Interest rate swap pricing theory traditionally views swaps as portfolios of forward contracts with net swap payments discounted using the LIBOR curve. Current market practices of marking-to-market and collateralization question this view. Collateralization and marking-to-market affects discounting of swap payments (through altered default characteristics) and introduces intermediate cash-flows. This paper provides a theory of swap valuation under collateralization and we find evidence supporting the presence of costly collateral. Using Eurodollar futures rates, we find evidence that swaps are priced above the traditional portfolio of forwards value and below a portfolio of futures value. Moreover, the effect of collateral is time varying. We estimate a term structure model to characterize the cost of collateral and quantify its effect on swap rates.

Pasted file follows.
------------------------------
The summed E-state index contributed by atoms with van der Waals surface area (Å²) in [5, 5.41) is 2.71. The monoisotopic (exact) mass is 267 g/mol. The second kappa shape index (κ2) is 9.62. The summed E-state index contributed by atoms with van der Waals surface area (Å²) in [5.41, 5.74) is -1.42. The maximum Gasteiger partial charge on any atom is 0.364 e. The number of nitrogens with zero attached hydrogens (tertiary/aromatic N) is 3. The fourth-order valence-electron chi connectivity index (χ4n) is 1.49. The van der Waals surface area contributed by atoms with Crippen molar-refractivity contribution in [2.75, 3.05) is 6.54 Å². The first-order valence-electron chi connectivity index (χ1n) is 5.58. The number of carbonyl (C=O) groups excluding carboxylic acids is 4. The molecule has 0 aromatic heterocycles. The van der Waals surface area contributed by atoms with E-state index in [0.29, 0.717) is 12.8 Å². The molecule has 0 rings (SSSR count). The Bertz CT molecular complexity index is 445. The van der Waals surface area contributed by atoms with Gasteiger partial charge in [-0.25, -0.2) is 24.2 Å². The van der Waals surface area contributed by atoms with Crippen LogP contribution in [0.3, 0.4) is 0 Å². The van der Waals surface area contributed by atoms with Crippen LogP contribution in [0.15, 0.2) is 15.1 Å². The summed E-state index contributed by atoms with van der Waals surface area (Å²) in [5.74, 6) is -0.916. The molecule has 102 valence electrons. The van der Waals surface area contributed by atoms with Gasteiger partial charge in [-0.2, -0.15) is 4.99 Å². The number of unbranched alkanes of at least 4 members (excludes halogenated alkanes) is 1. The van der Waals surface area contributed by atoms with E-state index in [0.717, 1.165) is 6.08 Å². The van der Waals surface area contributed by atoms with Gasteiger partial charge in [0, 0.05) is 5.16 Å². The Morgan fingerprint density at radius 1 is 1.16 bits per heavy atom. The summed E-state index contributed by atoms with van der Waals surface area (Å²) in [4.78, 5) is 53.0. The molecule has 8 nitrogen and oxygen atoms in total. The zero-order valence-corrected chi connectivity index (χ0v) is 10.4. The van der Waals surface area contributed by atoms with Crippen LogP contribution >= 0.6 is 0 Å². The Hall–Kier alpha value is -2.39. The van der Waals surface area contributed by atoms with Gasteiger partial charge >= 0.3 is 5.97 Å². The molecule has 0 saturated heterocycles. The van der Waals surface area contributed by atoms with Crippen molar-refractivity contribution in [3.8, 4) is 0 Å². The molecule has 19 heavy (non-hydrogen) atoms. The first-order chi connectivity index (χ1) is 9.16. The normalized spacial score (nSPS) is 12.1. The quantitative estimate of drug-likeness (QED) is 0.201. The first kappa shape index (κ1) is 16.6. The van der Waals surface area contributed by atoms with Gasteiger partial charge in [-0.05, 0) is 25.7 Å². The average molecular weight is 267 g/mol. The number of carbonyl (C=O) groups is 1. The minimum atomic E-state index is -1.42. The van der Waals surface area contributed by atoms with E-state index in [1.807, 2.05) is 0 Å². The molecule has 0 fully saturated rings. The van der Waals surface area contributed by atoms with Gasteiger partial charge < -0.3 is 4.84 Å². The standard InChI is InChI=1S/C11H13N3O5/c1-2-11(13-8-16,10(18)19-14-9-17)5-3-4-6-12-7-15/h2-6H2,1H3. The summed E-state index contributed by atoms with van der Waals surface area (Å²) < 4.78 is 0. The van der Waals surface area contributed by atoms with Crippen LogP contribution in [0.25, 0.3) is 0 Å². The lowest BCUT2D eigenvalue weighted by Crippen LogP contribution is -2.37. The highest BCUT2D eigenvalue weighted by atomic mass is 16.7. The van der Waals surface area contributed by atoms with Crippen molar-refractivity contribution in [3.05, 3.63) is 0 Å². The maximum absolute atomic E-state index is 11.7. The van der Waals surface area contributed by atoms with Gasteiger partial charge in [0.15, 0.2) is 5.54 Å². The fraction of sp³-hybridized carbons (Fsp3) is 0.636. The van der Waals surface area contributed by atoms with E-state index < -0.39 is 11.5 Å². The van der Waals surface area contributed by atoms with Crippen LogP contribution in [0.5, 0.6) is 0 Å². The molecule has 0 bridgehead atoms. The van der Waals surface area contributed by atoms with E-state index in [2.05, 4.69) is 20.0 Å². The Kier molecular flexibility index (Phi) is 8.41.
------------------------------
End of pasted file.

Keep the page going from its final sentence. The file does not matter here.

Johannes, Michael, and M. Suresh Sundaresan. "The Impact of Collateralization on Swap Rates." The Journal of Finance 62, no. 1 (February 2007): 383-410.
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